Getting Started with Kubernetes

Deploy Consul with Kubernetes

In this guide you will deploy a Consul datacenter with the official Helm chart. You do not need to update any values in the Helm chart for a basic installation. However, you can create a values file with parameters to allow access to the Consul UI.

To complete this guide successfully, you should have an existing Kubernetes cluster, and locally configured Helm and kubectl. If you do not have an existing Kubernetes cluster you can use the Minikube with Consul guide to get started with Consul on Kubernetes.

Deploy Consul

You can deploy a complete Consul datacenter using the official Helm chart. By default, the chart will install three Consul servers and client on all Kubernetes nodes. You can review the Helm chart values to learn more about the default settings.

Download the Helm Chart

First, you will need to clone the official Helm chart from HashiCorp's Github repo.

$ git clone

You do not need to update the Helm chart before deploying Consul, it comes with reasonable defaults. Review the Helm chart documentation to learn more about the chart.

Helm Install Consul

To deploy Consul you will need to be in the same directory as the chart.

$ cd consul-helm

Now, you can deploy Consul using helm install. This will deploy three servers and agents on all Kubernetes nodes. The process should be quick, less than 5 minutes.

$ helm install ./consul-helm

NAME:   mollified-robin LAST DEPLOYED: Mon Feb 25 15:57:18 2019 NAMESPACE: default STATUS: DEPLOYED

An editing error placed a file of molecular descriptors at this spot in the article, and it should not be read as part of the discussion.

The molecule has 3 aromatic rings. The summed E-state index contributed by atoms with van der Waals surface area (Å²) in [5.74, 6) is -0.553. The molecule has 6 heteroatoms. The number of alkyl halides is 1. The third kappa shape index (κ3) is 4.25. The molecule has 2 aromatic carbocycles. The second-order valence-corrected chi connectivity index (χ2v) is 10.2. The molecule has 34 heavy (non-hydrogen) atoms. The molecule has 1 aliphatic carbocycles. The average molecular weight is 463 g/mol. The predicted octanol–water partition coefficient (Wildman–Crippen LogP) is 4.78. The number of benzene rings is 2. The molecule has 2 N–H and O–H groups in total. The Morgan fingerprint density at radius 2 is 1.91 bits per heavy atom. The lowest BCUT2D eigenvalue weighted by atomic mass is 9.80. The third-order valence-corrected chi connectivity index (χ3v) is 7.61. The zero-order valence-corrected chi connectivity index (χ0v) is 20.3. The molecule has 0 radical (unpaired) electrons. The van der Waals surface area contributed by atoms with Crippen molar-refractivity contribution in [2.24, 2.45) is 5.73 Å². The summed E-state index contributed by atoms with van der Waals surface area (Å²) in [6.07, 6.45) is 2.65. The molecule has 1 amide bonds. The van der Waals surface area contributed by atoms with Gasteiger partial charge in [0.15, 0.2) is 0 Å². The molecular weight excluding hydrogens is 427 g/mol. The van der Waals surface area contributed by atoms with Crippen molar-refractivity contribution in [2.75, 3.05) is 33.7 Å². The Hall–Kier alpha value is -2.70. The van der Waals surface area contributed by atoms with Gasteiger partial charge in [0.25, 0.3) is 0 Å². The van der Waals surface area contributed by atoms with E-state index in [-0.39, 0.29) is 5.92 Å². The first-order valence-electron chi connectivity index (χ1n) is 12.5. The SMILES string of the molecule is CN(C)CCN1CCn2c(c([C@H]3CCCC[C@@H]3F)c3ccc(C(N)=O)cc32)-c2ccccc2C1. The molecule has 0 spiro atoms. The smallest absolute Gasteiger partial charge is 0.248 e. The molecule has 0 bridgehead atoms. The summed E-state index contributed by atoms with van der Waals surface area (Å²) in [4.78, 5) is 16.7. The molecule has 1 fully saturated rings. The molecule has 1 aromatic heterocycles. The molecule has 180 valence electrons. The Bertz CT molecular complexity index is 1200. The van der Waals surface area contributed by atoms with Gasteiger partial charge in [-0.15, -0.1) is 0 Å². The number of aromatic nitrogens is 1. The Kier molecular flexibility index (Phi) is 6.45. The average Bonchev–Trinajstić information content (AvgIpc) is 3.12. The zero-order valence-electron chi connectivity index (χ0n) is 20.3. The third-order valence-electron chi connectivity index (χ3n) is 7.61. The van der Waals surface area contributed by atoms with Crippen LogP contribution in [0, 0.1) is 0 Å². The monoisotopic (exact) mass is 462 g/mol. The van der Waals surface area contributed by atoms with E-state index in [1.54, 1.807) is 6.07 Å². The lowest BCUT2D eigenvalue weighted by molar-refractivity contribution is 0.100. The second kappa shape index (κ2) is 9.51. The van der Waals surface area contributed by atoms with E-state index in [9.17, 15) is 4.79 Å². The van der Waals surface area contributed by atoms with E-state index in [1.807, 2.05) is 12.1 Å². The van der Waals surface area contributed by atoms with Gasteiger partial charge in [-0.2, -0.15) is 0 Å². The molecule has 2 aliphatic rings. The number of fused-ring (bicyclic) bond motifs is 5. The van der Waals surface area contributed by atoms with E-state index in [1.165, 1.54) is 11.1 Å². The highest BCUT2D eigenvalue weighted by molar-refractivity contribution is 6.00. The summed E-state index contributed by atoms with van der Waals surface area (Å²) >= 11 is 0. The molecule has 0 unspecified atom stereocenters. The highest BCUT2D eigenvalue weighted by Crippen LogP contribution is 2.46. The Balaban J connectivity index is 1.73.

NAME                             READY  STATUS             RESTARTS  AGE
mollified-robin-consul-25r6z     0/1    ContainerCreating  0         0s
mollified-robin-consul-4p6hr     0/1    ContainerCreating  0         0s
mollified-robin-consul-n82j6     0/1    ContainerCreating  0         0s
mollified-robin-consul-server-0  0/1    Pending            0         0s
mollified-robin-consul-server-1  0/1    Pending            0         0s
mollified-robin-consul-server-2  0/1    Pending            0         0s

The output above has been reduced for readability. However, you can see that there are three Consul servers and three Consul clients on this three node Kubernetes cluster.

Access Consul UI

To access the UI you will need to update the ui values in the Helm chart. Alternatively, if you do not wish to upgrade your cluster, you can set up port forwarding with kubectl.

Create Values File

First, create a values file that can be passed on the command line when upgrading.

# values.yaml
  datacenter: hashidc1
  enabled: true
    type: 'LoadBalancer'
  affinity: |
        - labelSelector:
              app: {{ template "" . }}
              release: "{{ .Release.Name }}"
              component: server

This file renames your datacenter, enables catalog sync, sets up a load balancer service for the UI, and enables affinity to allow only one Consul pod per Kubernetes node. The catalog sync parameters will allow you to see the Kubernetes services in the Consul UI.

Initiate Rolling Update

Finally, initiate the upgrade with helm upgrade and the -f flag that passes in your new values file. This processes should also be quick, less than a minute.

$ helm upgrade consul -f values.yaml

You can now use kubectl get services to discover the external IP of your Consul UI.